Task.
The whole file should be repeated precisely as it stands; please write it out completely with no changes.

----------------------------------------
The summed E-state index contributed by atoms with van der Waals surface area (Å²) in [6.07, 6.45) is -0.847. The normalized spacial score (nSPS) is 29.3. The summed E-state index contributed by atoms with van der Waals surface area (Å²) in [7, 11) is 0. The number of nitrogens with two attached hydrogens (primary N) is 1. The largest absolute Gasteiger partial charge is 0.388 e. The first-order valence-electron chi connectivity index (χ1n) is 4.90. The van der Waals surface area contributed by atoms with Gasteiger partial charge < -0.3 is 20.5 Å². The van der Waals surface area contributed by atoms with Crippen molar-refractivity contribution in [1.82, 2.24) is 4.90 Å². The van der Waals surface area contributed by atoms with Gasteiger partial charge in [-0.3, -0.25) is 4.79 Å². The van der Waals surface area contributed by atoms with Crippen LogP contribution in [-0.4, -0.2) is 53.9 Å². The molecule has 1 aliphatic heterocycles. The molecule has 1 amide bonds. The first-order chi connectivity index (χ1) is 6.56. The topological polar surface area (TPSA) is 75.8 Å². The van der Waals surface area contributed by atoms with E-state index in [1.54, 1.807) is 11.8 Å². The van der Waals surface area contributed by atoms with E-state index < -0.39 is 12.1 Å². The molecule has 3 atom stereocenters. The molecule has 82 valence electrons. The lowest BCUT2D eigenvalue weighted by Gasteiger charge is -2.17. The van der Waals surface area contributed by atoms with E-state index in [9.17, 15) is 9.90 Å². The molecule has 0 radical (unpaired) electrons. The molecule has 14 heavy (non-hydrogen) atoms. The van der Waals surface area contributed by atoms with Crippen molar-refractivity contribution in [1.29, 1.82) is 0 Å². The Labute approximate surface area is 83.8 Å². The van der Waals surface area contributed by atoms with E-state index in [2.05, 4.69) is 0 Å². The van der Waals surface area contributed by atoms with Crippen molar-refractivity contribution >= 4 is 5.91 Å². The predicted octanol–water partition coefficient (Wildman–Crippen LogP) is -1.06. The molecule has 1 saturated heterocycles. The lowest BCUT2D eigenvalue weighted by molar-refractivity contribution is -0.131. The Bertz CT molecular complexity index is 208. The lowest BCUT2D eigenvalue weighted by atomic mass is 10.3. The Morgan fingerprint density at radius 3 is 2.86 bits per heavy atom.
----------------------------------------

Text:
The summed E-state index contributed by atoms with van der Waals surface area (Å²) in [6.07, 6.45) is -0.847. The normalized spacial score (nSPS) is 29.3. The summed E-state index contributed by atoms with van der Waals surface area (Å²) in [7, 11) is 0. The number of nitrogens with two attached hydrogens (primary N) is 1. The largest absolute Gasteiger partial charge is 0.388 e. The first-order valence-electron chi connectivity index (χ1n) is 4.90. The van der Waals surface area contributed by atoms with Gasteiger partial charge < -0.3 is 20.5 Å². The van der Waals surface area contributed by atoms with Crippen molar-refractivity contribution in [1.82, 2.24) is 4.90 Å². The van der Waals surface area contributed by atoms with Gasteiger partial charge in [-0.3, -0.25) is 4.79 Å². The van der Waals surface area contributed by atoms with Crippen LogP contribution in [-0.4, -0.2) is 53.9 Å². The molecule has 1 aliphatic heterocycles. The molecule has 1 amide bonds. The first-order chi connectivity index (χ1) is 6.56. The topological polar surface area (TPSA) is 75.8 Å². The van der Waals surface area contributed by atoms with E-state index in [1.54, 1.807) is 11.8 Å². The van der Waals surface area contributed by atoms with E-state index < -0.39 is 12.1 Å². The molecule has 3 atom stereocenters. The molecule has 82 valence electrons. The lowest BCUT2D eigenvalue weighted by Gasteiger charge is -2.17. The van der Waals surface area contributed by atoms with E-state index in [9.17, 15) is 9.90 Å². The molecule has 0 radical (unpaired) electrons. The molecule has 14 heavy (non-hydrogen) atoms. The van der Waals surface area contributed by atoms with Crippen molar-refractivity contribution in [1.29, 1.82) is 0 Å². The Labute approximate surface area is 83.8 Å². The van der Waals surface area contributed by atoms with E-state index in [2.05, 4.69) is 0 Å². The van der Waals surface area contributed by atoms with Crippen molar-refractivity contribution >= 4 is 5.91 Å². The predicted octanol–water partition coefficient (Wildman–Crippen LogP) is -1.06. The molecule has 1 saturated heterocycles. The lowest BCUT2D eigenvalue weighted by molar-refractivity contribution is -0.131. The Bertz CT molecular complexity index is 208. The lowest BCUT2D eigenvalue weighted by atomic mass is 10.3. The Morgan fingerprint density at radius 3 is 2.86 bits per heavy atom.